Music Theater Event Q&A
Music Theater Event Q&A (printable pdf)
What should I consider when picking my piece to perform for WSMA Solo & Ensemble Festival?
What can I do to better prepare for my music theater performance?
When performing for WSMA festivals, how much of the overall rating is based on the character and blocking?
Do I have to “move”?
What does “blocking” mean in regards to my individual music theatre piece?
Ideally, blocking should enhance the story on the stage by:
- Reflecting the authentic behavior of the characters — a character’s movements can reveal just as much and sometimes more than his or her words do.
- Reflecting the relationships between and among characters.
- Giving the focus to certain characters at appropriate moments (helping the audience know where to look).
- Allowing the audience to see what they are supposed to see and not what is meant to be hidden — either as part of the play or an accidental peek backstage.
- Creating effective stage pictures — strong, pleasing, horrific — that convey the meanings and moods of the play.
Is it ok to sing/act my song directly to the judge?
Should I keep one basic “focus point” during my performance?
Do I have to wear a costume or use a prop?
- Costumes – Remember that if you choose to wear a costume, make sure it supports the quality of your performance. An inappropriate or poorly fitting costume may detract from the overall performance. You should also practice your piece while in costume to make sure it does not inhibit your movement.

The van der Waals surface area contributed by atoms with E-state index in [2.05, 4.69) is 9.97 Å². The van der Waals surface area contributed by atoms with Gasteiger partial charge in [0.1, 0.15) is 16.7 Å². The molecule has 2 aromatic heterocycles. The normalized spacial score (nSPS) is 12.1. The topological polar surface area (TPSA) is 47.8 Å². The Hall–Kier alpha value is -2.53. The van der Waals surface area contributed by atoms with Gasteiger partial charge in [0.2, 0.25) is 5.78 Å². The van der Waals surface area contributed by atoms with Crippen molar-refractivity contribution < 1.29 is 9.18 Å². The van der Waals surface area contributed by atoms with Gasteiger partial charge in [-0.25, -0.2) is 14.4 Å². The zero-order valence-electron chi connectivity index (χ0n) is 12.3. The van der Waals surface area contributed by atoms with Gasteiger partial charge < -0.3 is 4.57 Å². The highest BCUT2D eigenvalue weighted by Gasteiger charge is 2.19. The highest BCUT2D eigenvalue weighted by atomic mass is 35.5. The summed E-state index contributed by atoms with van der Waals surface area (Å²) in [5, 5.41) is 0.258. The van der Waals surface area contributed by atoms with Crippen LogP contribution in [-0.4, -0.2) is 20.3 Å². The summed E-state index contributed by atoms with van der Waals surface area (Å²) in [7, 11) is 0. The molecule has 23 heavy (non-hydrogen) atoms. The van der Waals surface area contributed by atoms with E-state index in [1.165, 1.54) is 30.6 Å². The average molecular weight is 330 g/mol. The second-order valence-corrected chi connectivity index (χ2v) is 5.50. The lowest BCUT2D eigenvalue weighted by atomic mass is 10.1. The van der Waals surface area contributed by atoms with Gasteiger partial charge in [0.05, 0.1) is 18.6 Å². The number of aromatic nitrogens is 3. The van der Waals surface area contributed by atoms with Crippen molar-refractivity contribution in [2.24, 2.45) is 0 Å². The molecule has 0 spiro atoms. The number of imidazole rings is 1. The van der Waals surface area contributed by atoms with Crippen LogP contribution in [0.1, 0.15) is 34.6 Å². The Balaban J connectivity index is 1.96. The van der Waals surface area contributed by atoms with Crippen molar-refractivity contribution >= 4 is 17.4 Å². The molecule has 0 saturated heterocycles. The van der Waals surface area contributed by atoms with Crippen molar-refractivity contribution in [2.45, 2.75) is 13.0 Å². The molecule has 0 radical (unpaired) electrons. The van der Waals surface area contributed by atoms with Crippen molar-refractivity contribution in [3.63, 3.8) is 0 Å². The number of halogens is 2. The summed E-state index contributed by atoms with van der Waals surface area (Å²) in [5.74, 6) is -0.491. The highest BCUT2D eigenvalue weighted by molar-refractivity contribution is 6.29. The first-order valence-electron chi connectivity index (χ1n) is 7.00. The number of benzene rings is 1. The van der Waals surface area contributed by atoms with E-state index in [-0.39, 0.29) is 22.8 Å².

- Props – Less is more! Only have them if you are going to actively use them as part of the performance.
Both costumes and props can be very effective tools to support your performance, but you are being evaluated on your performance, not your ability to find the perfect costume/prop.
What information should be included in the introduction?
- Introduce yourself and the school you represent
- Tell us the title of your song, the show it is from, and the character you are playing
Then, instead of telling us “something interesting about the piece,” set the scene.
- Share pertinent information needed to understand the context of the song.
- Provide accurate information to demonstrate that you understand the character and the purpose of the song within the context of the show.
- MAKE SURE YOU KNOW THE SHOW. Inaccurate information is a bad first impression!
Some students present this information in character and/or as short original monologue. That is great, but not required. Also, while the song itself must be memorized, the introduction can be written out.
What are some common pitfalls in this event?
- Not researching the character or show.
- Moving unnecessarily or without purpose.
- Going in and out of character.
- Not committing to focal points.
- Choosing a piece that does not fit you.
What are some common strengths in this event?
- Commitment to the character.
- Energy appropriate for the piece.
- Understanding the motivation of the character within the context of the whole show, not just in this chosen song.
- Well developed vocal technique.
- Consistency and commitment to focal points.
- Movement that is meaningful.